Setting the Stage in the 1940s and 1950s
In the post-World War II period, Fairfield grew faster than at any other time in its history, more than doubling in population, as families from Bridgeport and elsewhere were drawn to the town’s suburban lifestyle and quiet neighborhoods. New developments in prefabrication, which reduced the cost of housing, along with government-subsidized mortgages, made it possible for many more people to afford a home in Fairfield.
Around the country, a unique combination of historical circumstances—the baby boom, the affluence of the postwar years, and the migration of thousands of young families—helped create a culture focused on children. Parents whose own childhood had been marked by war and insecurity were intent on giving their children a protected environment and the freedom to enjoy childhood’s pleasures.
During this time, the word “teenager” first came into use. Sharing the common experience of high school, teens developed an identity separate from that of their families, with clothing styles, music, and slang all their own. The teen culture they developed set the pattern for the generations that followed.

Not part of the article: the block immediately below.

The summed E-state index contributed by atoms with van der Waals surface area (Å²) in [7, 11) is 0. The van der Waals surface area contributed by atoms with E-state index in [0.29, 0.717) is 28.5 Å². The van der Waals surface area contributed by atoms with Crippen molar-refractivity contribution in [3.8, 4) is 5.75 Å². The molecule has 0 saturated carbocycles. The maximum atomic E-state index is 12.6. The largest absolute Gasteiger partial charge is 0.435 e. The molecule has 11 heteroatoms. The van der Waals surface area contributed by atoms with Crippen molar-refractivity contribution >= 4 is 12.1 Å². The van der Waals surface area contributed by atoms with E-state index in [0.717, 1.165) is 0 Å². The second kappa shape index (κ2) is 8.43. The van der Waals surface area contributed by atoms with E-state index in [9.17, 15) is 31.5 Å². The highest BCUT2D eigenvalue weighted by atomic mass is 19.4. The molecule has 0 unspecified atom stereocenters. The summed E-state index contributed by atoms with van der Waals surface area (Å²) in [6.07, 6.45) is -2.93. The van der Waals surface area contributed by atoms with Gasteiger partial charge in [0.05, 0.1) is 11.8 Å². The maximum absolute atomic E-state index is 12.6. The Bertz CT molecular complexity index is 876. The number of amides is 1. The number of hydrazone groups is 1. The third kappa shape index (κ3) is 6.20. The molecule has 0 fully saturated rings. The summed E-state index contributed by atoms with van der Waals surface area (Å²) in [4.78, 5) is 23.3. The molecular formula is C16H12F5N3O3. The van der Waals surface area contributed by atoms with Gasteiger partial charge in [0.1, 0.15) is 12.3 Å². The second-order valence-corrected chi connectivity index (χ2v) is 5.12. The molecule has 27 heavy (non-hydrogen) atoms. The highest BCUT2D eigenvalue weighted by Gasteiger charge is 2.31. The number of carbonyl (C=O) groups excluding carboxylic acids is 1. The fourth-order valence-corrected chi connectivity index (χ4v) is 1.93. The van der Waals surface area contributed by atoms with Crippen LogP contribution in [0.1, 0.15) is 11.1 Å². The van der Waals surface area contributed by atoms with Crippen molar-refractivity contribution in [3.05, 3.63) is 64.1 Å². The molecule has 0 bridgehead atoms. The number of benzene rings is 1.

Growing up in Fairfield was on view at the Fairfield Museum from July 3- October 2, 2014.
Gustave Whitehead, a German immigrant experimented with flight at the beginning of the 20th century. In 2013, the aviation "bible" Jane's All About Aircraft concluded from a study of the evidence (long debated) that Whitehead made powered flights two years before the Wright brothers, in the summer of 1901, in Fairfield, Bridgeport, and Stratford, Connecticut.
Following Jane's recognition, Governor Malloy signed into law on June 25th a bill that included recognition of Gustave Whitehead as the first man to achieve successful powered flight. Per the text of the bill, in Connecticut "Powered Flight Day" will now be celebrated to honor Gustave Whitehead rather than the Wright Brothers. For more information, see coverage by The Economist.